News & Commentary

October 9, 2022

Swap Agrawal

Swap Agrawal is a student at Harvard Law School.

In this weekend’s news and commentary, a National Labor Relations Board judge ruled that Starbucks illegally fired a Michigan employee; Labor Secretary Marty Walsh pledges to assist those pardoned for federal marijuana possession offenses; and union organizing among undergraduate students is on the rise.

On October 7, an administrative law judge (ALJ) for the National Labor Relations Board (NLRB) ruled that Starbucks illegally fired a Michigan employee for engaging in union activism. The ALJ’s decision requires Starbucks to reinstate the worker with back pay. Starbucks must also hold a meeting with employees, management, the government, and the union at which a notice will be read about the company’s violation of labor law and workers’ union rights. The ALJ’s order can be appealed to the NLRB and from there to federal court. Starbucks has waged a fierce anti-union campaign amidst widespread organizing activity at store locations across the US. The union has prevailed in elections at more than 240 of the chain’s 9,000 domestic corporate-owned locations, and Starbucks says it plans to start negotiating its first collective bargaining agreements this month. This is the first time that an NLRB judge has ruled that Starbucks broke the law in its struggle with Starbucks Workers United, although the NLRB’s general counsel has issued dozens of other pending complaints. Starbucks’ illegal actions in firing this Michigan employee underscore workers’ demands for just-cause protections, which will be a key issue when contract negotiations begin.

On October 7, Labor Secretary Marty Walsh announced that Biden administration officials will be working to ensure that people who receive a pardon for federal marijuana offenses under a proclamation issued by President Joe Biden on Thursday are not impeded from future job opportunities. The President’s pardons affect about 6,500 people convicted of federal marijuana possession. None remain in prison, but the pardons will help ensure that their criminal records will not be a barrier to securing employment, housing, occupational licenses, and educational opportunities. Biden’s actions will not affect the 3,000 people incarcerated in federal prisons for higher-level marijuana crimes or the 30,000 people in state prisons for marijuana offenses. Biden has called on governors to give similar pardons in their states, where most possession cases are prosecuted.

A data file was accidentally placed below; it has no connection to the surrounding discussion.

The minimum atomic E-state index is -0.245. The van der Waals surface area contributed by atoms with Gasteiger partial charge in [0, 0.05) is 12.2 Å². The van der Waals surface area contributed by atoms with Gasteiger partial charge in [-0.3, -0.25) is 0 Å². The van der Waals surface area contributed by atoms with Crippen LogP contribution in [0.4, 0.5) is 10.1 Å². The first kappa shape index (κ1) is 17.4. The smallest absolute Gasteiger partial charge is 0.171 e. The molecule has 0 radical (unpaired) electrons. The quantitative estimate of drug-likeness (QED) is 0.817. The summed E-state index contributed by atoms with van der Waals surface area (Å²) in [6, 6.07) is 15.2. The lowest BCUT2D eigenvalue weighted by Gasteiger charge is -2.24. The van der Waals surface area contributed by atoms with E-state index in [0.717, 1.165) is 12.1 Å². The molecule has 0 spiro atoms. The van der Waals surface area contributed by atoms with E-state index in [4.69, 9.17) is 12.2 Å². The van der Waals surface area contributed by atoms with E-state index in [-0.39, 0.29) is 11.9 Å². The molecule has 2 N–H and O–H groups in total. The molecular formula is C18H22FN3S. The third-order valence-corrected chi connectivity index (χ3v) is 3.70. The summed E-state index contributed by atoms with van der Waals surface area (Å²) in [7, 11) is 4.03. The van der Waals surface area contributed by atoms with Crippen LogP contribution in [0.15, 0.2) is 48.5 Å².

On October 3, a group of resident assistants at Barnard College delivered a letter to their college president stating that 95 percent of them had voted to unionize with OPEIU and asking for voluntary recognition of the union. Last week, student employees at Mount Holyoke College filed for recognition with the NLRB after the college failed to voluntarily recognize the union. In March, Wesleyan University voluntarily recognized a bargaining unit of undergraduate residential employees. Although undergraduate unions are still rare, union organizing is increasing among college student workers who have been inspired by the wave of unionization nationwide. Undergraduate students who work in dining or residential halls are seeking to combat poor working conditions including low pay, long hours alongside busy school schedules, and lack of protection from COVID-19. At the same time, tuition, fees, and costs of living continue to rise. “There is quite a common idea and misconception that students at private, liberal-arts schools are wealthy and that they should feel lucky. For so many students it is not true, because many students use those jobs they get in school to put themselves through school,” said Emma Kang, a student worker at Kenyon College involved with the Kenyon Student Worker Organizing Committee. Most of this union organizing activity has occurred at private colleges, as state college employers are exempted from the NLRA’s coverage. The NLRB ruled in 2017 that undergraduate resident advisors at private colleges could unionize. The Trump NLRB proposed shrinking the definition of “employee” to exclude undergraduate students in 2019, but Biden’s NLRB withdrew the proposal in 2021 to ‘focus its limited resources on competing Agency priorities.’

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